This is primarily about chronic pain patients, but as they form about 80% of patients we see,it is quite relevant.
    It sounds sort of Cartesian in context, but at least gets across the message that their 'muscle' or 'joint' isn't the prime troublemaker.
    Humour and a bit of satire always helps in a story; apart from those patients (and health professionals) who are convinced that to keep control over the PT/pt thing, conversation must be serious and "professional".

    <hr> Posted by Randy Dixon (Member # 3445) on <script language="JavaScript1.3" type="text/javascript"> document.write(timestamp(new Date(2005,10,18,0,54,0), dfrm, tfrm, 0, 0, 0, 0)); </script> 18-11-2005 07:54<noscript>November 18, 2005 12:54 AM</noscript>:

    I find this to be a very interesting question coming from Barrett, a man who seems to almost need to tell stories. His question comes in the form of a story of sort. The difference in the stories being told, it seems to me, is whether the goal of the story is to make you question or to prevent questioning.

    I agree with Jon that the problem lies not in storytelling but in the our formal educational system. Critical thinking is not taught, it is often unwittingly discouraged. I have know many well educated, intelligent people who seem unable to differentiate between facts, opinion and theory.

    I love a good story, the ones I like best both answer questions and raise more and allows everyone to take away something different.
    <hr> Posted by Barrett (Member # 67) on <script language="JavaScript1.3" type="text/javascript"> document.write(timestamp(new Date(2005,10,18,6,37,0), dfrm, tfrm, 0, 0, 0, 0)); </script> 18-11-2005 13:37<noscript>November 18, 2005 06:37 AM</noscript>:


    I write stories. And yes, it fulfills a need I seem to have. I rarely speak them.

    Perhaps my remarkably low tolerance for small talk has something to do with this. Not one of my more charming traits.

    You're right also in that stories have various purposes. Sam Keen speaks of this and points out that they can elicit empathy or demonstrate the heroic character of the teller. I dislike these and seek his third category, what he calls "communion" (I think); a story that illustrates our common experience, often containing humor.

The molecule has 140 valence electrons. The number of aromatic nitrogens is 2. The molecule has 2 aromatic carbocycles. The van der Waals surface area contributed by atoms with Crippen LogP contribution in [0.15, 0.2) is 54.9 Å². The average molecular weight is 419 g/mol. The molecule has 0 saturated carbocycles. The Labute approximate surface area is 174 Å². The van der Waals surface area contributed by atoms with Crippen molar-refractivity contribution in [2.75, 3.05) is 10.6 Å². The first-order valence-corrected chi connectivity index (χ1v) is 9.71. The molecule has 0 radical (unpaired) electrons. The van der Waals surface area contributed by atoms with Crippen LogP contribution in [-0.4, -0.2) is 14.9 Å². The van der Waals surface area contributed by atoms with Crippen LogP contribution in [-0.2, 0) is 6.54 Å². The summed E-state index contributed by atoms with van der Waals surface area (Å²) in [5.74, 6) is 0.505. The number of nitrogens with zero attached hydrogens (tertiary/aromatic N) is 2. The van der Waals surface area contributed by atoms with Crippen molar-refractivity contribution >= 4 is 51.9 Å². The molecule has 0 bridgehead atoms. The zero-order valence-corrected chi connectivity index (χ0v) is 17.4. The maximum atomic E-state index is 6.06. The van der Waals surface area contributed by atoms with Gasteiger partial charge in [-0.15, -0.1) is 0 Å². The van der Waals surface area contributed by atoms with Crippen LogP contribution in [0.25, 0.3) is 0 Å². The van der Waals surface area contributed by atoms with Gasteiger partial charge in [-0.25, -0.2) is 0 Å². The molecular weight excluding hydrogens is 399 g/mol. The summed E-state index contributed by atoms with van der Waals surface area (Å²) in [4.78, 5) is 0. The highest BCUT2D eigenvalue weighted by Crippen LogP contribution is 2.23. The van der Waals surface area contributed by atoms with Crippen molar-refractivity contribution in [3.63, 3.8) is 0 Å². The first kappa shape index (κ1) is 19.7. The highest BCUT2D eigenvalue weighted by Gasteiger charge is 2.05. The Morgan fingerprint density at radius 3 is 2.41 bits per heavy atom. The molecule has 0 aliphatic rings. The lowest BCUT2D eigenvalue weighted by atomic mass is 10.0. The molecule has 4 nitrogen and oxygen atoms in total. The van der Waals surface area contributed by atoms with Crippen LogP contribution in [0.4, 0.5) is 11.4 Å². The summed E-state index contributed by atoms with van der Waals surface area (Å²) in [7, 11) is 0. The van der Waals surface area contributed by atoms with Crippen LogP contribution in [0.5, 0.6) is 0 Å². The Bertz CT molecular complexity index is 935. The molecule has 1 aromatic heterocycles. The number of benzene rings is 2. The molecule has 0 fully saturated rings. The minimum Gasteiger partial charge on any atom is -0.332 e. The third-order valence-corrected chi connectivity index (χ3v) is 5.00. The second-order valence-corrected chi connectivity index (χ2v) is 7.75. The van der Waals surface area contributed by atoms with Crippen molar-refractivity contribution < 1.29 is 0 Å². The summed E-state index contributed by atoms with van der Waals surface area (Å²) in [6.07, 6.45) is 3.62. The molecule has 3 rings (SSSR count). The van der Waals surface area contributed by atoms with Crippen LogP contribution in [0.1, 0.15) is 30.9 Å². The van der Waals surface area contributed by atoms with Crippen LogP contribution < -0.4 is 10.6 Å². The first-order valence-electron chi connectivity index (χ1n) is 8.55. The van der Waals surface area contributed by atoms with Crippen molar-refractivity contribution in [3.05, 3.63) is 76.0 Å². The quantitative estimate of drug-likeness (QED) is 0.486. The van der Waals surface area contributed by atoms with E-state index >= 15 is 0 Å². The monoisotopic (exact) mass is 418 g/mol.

That first one implying heroic action by the story's teller I find especially irritating, yet many seem to want to hear them from me.
    <hr> Posted by Diane (Member # 1064) on <script language="JavaScript1.3" type="text/javascript"> document.write(timestamp(new Date(2005,10,18,9,34,0), dfrm, tfrm, 0, 0, 0, 0)); </script> 18-11-2005 16:34<noscript>November 18, 2005 09:34 AM</noscript>:

    No information can truly pass from one "domain" (one branch of study, one human mind) to another without stories. I have never considered that they are anything other than a means to make a point, delivered (one hopes) at a level appropriate to the listener, and not misleading or cloaked in deception. (E.g., opinion or pseudoscience disguised as authoritative factual info). Delineating it all is full time housekeeping (..and lots of people have messy brains, as was pointed out earlier..).

    Stories can be embedded successfully into factual information to help "move it", so the recipient doesn't die of boredom. The story teller, or dispenser of the information is seeing it as a complete package, and has likely examined it in far more detail than the recipient, and the recipient, especially if they've never heard it before, has to process it linearly, not reflecting on it and sorting it and weighing it and judging it until it's all been received in the brain. At least, not until they've heard many stories that sound the same.

    I enjoy reading about neural crest. There's no better "body story" I can think of, than this one, from embryology. Here are little neural cells that decide to leave home and go wandering. They move away from the neural tube and seek their fortunes in remote hinterlands, subject to all sorts of dangers. Read all about their "Declaration of Independence" and "Neural Crest Migration: How to Survive, Move and Develop in a Hostile Environment." They make all sorts of things out there in the body, and if they don't successfully get to where they are going, you can end up with great albino patches on your skin, or megacolon, among other things. They comprise the entire peripheral nervous system and all the ganglia, plus most of the head/face, connective tissue and all. Believe it or not. Pretty cool story.

    The people who study genetic control have used storytelling to make their points about what they observe/conclude genes do, and designate very imaginative names to their favorite genes. Hedgehog, snail, the list goes on. These people don't seem to worry overmuch or excessively ruminate over whether or not they are being appropriate. They give the information as exactly as they can, and at the same time try to keep their listeners/readers from falling asleep.
    <hr> Posted by Jon Newman (Member # 3148) on <script language="JavaScript1.3" type="text/javascript"> document.write(timestamp(new Date(2005,10,18,22,43,0), dfrm, tfrm, 0, 0, 0, 0)); </script> 19-11-2005 05:43<noscript>November 18, 2005 10:43 PM</noscript>:

    Perhaps it is not story or evidence that is the problem but rather the lack of reflective listening (or reading) in general. Besides the early training I mentioned earlier, the only thing I can think of is to promote an atmosphere that allows for such a thing to take place.

    Last edited by bernard; 29-12-2005, 05:01 PM.